Abstinence is probably the most demanding condition for spiritual
excellence, since at bottom we all tend to indulge while abstinence
demands that we withhold. It also asks us to hone our allegiances and
declare which we favor: heavenly or earthly delights (of course the Torah
allows for both at the same time, but we're talking about *favoring* one
over the other).
The assumption is that since we'd learned all we had in our introspections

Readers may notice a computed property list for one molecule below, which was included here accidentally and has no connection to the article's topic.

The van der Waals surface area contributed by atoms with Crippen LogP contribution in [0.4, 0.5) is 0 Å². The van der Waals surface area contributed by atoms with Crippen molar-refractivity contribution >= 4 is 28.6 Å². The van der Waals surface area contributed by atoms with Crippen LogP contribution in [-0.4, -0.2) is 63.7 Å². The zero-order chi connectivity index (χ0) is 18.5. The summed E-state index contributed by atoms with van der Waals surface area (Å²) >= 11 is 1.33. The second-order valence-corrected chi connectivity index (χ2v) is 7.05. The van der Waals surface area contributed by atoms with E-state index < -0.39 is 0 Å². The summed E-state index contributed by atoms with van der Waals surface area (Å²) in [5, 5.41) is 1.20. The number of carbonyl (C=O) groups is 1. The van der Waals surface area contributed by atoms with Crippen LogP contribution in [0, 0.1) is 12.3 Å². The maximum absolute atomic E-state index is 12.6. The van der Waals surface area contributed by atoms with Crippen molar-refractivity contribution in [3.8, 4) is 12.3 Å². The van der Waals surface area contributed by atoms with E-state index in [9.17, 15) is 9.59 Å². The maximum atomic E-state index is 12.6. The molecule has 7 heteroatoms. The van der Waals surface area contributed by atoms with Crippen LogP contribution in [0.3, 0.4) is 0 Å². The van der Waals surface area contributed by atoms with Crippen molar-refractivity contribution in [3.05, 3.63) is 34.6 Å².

about what truly matters and what doesn't, about what we already have and
what we can do without, that we'd be more inclined by now to abstain from
some earthly things than we'd thought we could. And indeed, the wise
reader will come to that point, we're told, and will worship more deeply
and be better off both spiritually and materially as a consequence.
We'll be explaining the difference between "conventional" abstinence and
the kind that the Torah requires of us, and we'll examine the various
sorts of abstainers, the criteria for beneficial and appropriate
abstinence, how the Torah and the Books of the Prophets depict abstinence,
and we'll discover the difference between the way our ancestors abstained
from things and how we're to abstain.